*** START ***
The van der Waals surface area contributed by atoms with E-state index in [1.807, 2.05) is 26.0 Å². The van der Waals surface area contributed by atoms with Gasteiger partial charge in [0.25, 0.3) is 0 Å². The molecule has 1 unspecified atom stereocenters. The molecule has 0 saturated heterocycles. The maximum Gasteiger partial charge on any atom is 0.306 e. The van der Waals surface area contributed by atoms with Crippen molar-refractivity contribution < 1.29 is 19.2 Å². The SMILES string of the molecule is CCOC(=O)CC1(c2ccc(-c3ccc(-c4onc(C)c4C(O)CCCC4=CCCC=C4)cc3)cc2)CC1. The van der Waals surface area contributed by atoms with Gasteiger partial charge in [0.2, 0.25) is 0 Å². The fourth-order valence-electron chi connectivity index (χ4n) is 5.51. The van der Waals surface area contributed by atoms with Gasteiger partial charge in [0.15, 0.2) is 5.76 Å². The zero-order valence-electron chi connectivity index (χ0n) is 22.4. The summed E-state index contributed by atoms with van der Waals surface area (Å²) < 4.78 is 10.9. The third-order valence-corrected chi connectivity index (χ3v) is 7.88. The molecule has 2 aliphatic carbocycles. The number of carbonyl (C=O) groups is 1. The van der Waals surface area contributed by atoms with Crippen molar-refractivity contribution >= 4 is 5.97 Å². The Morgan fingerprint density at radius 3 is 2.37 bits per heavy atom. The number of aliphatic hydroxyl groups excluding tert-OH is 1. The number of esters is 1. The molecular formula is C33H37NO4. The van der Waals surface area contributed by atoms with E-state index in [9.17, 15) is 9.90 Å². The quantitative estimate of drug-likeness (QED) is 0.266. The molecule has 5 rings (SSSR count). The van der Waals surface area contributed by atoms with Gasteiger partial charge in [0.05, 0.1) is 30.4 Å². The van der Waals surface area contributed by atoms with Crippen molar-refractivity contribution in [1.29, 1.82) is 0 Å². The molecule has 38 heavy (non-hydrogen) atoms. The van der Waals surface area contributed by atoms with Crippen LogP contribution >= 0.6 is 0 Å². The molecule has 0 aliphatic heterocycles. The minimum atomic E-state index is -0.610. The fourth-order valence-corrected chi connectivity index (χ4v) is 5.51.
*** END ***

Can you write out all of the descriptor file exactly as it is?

The van der Waals surface area contributed by atoms with E-state index in [1.807, 2.05) is 26.0 Å². The van der Waals surface area contributed by atoms with Gasteiger partial charge in [0.25, 0.3) is 0 Å². The molecule has 1 unspecified atom stereocenters. The molecule has 0 saturated heterocycles. The maximum Gasteiger partial charge on any atom is 0.306 e. The van der Waals surface area contributed by atoms with Crippen molar-refractivity contribution < 1.29 is 19.2 Å². The SMILES string of the molecule is CCOC(=O)CC1(c2ccc(-c3ccc(-c4onc(C)c4C(O)CCCC4=CCCC=C4)cc3)cc2)CC1. The van der Waals surface area contributed by atoms with Gasteiger partial charge in [0.2, 0.25) is 0 Å². The fourth-order valence-electron chi connectivity index (χ4n) is 5.51. The van der Waals surface area contributed by atoms with Gasteiger partial charge in [0.15, 0.2) is 5.76 Å². The zero-order valence-electron chi connectivity index (χ0n) is 22.4. The summed E-state index contributed by atoms with van der Waals surface area (Å²) < 4.78 is 10.9. The third-order valence-corrected chi connectivity index (χ3v) is 7.88. The molecule has 2 aliphatic carbocycles. The number of carbonyl (C=O) groups is 1. The van der Waals surface area contributed by atoms with Crippen molar-refractivity contribution >= 4 is 5.97 Å². The Morgan fingerprint density at radius 3 is 2.37 bits per heavy atom. The number of aliphatic hydroxyl groups excluding tert-OH is 1. The number of esters is 1. The molecular formula is C33H37NO4. The van der Waals surface area contributed by atoms with E-state index in [9.17, 15) is 9.90 Å². The quantitative estimate of drug-likeness (QED) is 0.266. The molecule has 5 rings (SSSR count). The van der Waals surface area contributed by atoms with Gasteiger partial charge in [0.05, 0.1) is 30.4 Å². The van der Waals surface area contributed by atoms with Crippen molar-refractivity contribution in [1.29, 1.82) is 0 Å². The molecule has 38 heavy (non-hydrogen) atoms. The van der Waals surface area contributed by atoms with Crippen LogP contribution >= 0.6 is 0 Å². The molecule has 0 aliphatic heterocycles. The minimum atomic E-state index is -0.610. The fourth-order valence-corrected chi connectivity index (χ4v) is 5.51.